Many Americans aren’t happy about the Obamas leaving the White House – and Sunny Obama seems to agree. The normally good-natured, affectionate pooch bit a recent visitor in the face.
While visiting the Obamas, 18-year-old female bent down to kiss and pat the Portuguese Water Dog. Sunny apparently decided to end her term in the White House on notable (or should we say “notorious?”) terms, and reacted by biting the woman in the face. TMZ reports that the Obamas’ physician Dr. Ronny Jackson attended the woman and informed her that the small gash would need stitches and likely leave a scar.
The woman, upset about having a permanent reminder of the bite, took to social media to complain, posting pictures of her cheek with blood dripping from the gash, although she reportedly will not seek legal action.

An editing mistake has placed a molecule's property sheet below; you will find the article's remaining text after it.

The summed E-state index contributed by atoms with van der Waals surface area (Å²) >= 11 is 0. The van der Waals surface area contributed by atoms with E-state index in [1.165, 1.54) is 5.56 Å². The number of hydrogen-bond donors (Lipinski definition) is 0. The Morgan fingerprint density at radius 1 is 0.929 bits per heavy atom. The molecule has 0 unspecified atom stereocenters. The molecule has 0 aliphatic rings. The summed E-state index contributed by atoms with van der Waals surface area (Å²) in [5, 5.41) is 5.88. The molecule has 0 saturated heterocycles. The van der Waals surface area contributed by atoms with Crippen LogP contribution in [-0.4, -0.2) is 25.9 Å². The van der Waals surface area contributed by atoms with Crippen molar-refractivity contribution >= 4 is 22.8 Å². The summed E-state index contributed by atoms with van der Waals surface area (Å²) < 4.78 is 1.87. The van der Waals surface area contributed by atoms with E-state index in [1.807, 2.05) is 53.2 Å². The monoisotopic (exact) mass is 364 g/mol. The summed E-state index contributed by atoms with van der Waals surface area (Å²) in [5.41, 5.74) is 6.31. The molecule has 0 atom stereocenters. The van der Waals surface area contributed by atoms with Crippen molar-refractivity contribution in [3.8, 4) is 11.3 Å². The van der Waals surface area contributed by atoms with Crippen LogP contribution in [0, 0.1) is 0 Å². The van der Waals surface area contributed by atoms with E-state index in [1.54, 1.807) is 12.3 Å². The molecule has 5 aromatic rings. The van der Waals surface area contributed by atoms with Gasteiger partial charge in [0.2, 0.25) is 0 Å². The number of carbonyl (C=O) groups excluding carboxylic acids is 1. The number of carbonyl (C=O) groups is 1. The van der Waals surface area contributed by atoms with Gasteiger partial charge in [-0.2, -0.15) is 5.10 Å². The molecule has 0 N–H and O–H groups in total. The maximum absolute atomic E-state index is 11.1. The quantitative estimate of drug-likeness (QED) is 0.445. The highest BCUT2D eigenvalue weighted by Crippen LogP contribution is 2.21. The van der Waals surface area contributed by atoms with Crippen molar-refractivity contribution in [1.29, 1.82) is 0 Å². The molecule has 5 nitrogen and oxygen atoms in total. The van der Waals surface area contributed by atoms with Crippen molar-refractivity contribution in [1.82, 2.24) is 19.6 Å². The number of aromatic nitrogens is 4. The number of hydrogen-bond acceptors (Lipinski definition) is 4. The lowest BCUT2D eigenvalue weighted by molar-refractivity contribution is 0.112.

With this incident, Sunny Obama joins the ranks of White House dogs like Barney Bush, who have not always reacted well to visitors. Sunny’s brother Bo has never bitten a visitor (or reporter) but Bo received intensive training while growing up. By the time Sunny came along, the woman who had trained Bo, Dawn Sylvia-Stasiewicz, had passed away. So while it is likely that Sunny has received some training, she’s a bit backwards compared to her sibling. In 2013, Sunny’s exuberance caused her to knock over a toddler visiting the White House, and she’s also been known to have “accidents” on the floors.
In a press conference on Friday, White House press secretary John Earnest was asked about the incident. He did not confirm, deny or release any new information, saying only that “I think both Bo and Sunny have been genuine ambassadors to the American people.” Earnest goes on to state that he has not heard of any other incident like this involving Bo and Sunny and that thousands of people have interacted with the dogs.
We’re certainly hoping that unnamed woman recovers well – but this serves as an excellent reminder for us all. Any dog, regardless of breed or temperament, should be respected. Any dog can bite if they’re afraid or feel threatened in any way. Even if our intentions are good – a pat, a hug, a kiss – dogs may struggle with having people in their personal space.